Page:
PainRelief.com: What recommendations do you have for future research as a result of this work?
Response: NaV1.7 emerged as a pain target over 20 years ago but no drugs targeting this channel have made it to the clinical doorstep. Recent studies have revealed previously unappreciated roles of this channel in pain signaling, including the idea that block of this channel must be sufficient to drive an increase in endogenous opioid signaling. Thus, conventional strategies to targeting this channel are likely to fail. New, outside the box approaches, such as the one espoused here, are likely to advance this channel as a bona fide target to treat chronic pain.
This work was supported by grants NS098772, NS120663, DA042852, T32DA024628, CA200417, and CA210857 from the National Institutes of Health. Additional funding to advance the technology was provided by Tech Launch Arizona.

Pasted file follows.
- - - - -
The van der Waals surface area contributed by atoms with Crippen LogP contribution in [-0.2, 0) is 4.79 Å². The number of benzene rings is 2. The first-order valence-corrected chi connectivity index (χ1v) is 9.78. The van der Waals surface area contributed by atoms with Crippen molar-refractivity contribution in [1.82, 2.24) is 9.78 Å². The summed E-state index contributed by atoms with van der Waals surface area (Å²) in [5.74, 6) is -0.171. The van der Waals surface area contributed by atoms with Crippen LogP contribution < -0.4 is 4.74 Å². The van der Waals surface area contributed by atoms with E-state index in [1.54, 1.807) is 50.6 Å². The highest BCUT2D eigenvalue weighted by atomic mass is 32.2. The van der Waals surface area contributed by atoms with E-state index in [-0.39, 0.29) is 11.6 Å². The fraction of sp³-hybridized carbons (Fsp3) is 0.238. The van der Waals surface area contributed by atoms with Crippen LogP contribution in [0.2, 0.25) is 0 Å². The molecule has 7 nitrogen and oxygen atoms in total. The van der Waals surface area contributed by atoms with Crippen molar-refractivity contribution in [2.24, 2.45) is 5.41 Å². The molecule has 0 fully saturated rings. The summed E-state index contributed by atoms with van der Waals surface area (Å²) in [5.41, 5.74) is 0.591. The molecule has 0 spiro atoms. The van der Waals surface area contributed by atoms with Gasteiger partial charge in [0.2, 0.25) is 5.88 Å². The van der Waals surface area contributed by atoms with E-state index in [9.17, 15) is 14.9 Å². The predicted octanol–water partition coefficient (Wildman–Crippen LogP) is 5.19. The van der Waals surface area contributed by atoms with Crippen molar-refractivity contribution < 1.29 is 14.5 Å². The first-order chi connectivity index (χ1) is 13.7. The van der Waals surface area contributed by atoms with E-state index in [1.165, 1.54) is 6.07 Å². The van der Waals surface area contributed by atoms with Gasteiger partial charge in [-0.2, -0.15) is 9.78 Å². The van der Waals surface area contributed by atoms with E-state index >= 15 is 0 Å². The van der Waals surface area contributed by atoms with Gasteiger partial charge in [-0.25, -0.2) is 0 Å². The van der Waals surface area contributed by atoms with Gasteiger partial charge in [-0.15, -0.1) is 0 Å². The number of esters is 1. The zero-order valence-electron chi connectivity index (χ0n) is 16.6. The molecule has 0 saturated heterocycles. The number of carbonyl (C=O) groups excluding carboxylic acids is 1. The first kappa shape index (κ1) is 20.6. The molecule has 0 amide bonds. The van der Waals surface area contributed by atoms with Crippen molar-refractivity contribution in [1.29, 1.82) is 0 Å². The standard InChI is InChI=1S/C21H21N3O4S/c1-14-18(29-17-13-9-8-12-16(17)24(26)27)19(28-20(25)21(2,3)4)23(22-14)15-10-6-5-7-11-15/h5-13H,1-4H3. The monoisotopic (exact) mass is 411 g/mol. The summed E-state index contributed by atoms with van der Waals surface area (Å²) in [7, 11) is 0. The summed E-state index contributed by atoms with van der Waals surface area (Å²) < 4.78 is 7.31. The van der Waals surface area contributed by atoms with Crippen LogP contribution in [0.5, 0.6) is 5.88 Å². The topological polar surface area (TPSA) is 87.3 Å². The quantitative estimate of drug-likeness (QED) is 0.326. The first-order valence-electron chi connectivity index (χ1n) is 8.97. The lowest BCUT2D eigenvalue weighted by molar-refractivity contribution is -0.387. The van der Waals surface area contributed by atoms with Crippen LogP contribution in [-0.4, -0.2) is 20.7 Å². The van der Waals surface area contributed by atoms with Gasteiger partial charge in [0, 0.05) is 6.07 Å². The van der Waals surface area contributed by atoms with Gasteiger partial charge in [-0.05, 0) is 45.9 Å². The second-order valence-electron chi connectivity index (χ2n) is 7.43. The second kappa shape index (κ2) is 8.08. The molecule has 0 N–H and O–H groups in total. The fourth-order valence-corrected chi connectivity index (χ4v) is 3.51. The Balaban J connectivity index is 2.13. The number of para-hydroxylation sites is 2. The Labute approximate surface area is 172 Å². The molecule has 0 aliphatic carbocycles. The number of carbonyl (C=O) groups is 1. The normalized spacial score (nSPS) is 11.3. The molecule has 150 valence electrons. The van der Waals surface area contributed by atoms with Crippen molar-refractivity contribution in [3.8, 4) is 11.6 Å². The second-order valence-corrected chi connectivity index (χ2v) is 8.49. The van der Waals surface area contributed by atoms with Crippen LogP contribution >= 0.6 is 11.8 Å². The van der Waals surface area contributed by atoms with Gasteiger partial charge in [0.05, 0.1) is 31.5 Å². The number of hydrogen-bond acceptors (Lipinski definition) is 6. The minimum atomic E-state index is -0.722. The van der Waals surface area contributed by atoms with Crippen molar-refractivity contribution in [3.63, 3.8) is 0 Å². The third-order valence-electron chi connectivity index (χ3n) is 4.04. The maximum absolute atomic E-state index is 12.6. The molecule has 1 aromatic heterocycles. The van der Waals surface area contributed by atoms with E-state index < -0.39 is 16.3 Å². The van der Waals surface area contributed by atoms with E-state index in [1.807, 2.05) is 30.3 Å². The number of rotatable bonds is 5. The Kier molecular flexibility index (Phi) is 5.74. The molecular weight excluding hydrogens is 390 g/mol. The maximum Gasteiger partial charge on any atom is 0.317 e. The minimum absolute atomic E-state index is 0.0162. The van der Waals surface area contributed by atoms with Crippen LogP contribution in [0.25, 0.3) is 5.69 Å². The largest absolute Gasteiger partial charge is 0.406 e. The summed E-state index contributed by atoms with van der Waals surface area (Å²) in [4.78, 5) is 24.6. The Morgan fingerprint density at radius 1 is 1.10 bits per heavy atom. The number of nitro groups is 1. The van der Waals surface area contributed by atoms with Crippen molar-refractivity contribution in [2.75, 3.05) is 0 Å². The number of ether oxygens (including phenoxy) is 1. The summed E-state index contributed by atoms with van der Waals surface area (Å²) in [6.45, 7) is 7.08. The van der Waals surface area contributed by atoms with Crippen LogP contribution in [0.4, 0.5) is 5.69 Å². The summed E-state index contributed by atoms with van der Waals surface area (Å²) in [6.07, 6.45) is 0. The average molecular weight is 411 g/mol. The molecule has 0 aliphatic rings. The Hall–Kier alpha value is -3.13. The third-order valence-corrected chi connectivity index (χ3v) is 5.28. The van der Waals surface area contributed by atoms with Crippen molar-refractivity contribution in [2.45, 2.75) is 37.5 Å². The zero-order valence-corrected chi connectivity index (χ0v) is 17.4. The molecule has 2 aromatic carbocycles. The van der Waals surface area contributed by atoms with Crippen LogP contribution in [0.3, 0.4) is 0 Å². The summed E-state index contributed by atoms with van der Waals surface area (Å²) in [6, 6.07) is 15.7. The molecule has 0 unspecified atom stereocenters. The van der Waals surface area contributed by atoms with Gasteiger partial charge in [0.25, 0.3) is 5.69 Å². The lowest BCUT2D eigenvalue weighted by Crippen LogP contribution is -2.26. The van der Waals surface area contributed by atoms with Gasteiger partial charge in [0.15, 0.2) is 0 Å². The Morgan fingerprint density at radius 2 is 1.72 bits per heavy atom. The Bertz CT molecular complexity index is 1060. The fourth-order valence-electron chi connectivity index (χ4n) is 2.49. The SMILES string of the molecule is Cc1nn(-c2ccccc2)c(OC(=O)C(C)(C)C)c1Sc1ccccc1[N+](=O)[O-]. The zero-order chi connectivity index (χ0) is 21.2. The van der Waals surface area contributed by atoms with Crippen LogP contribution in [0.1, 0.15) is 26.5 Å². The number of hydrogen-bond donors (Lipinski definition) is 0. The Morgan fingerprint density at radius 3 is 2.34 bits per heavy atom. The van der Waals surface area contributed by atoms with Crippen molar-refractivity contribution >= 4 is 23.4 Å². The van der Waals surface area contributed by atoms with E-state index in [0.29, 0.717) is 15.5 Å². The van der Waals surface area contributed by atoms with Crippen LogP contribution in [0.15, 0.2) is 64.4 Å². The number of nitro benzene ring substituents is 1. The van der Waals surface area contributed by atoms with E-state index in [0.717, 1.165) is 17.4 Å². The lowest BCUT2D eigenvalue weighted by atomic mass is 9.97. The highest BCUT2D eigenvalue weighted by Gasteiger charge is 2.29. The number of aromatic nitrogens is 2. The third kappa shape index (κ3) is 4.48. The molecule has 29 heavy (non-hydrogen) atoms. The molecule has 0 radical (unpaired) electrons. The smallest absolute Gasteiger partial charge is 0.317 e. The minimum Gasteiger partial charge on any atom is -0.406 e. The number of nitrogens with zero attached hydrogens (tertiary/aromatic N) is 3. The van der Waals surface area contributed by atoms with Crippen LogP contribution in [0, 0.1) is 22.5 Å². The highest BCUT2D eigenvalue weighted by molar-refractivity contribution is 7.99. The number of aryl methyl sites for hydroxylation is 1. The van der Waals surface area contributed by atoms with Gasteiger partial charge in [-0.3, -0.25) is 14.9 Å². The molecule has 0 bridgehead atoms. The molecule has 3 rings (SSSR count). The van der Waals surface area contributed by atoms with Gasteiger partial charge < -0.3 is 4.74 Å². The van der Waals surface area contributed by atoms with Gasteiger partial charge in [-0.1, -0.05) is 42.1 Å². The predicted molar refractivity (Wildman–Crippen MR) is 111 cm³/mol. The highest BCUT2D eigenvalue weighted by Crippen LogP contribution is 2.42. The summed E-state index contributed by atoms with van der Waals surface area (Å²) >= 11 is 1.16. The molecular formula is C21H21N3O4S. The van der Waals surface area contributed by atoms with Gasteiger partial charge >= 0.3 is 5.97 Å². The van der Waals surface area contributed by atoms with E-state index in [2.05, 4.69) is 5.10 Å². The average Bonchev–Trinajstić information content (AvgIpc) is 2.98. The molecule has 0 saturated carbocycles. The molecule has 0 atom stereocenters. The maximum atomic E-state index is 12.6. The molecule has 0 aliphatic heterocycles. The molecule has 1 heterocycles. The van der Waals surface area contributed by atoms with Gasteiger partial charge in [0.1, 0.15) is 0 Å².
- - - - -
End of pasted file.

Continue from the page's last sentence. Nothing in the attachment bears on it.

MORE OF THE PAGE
Any disclosures? Several co-authors are cofounders of Regulonix LLC and ElutheriaTx Inc., companies devoted to developing nonopioid drugs and gene therapy approaches for treating chronic pain. Regulonix LLC holds patents for several non-narcotic compounds targeting sodium channels for chronic pain.
Selective targeting of NaV1.7 via inhibition of the CRMP2-Ubc9 interaction reduces pain in rodents
SCIENCE TRANSLATIONAL MEDICINE10 Nov 2021Vol 13, Issue 619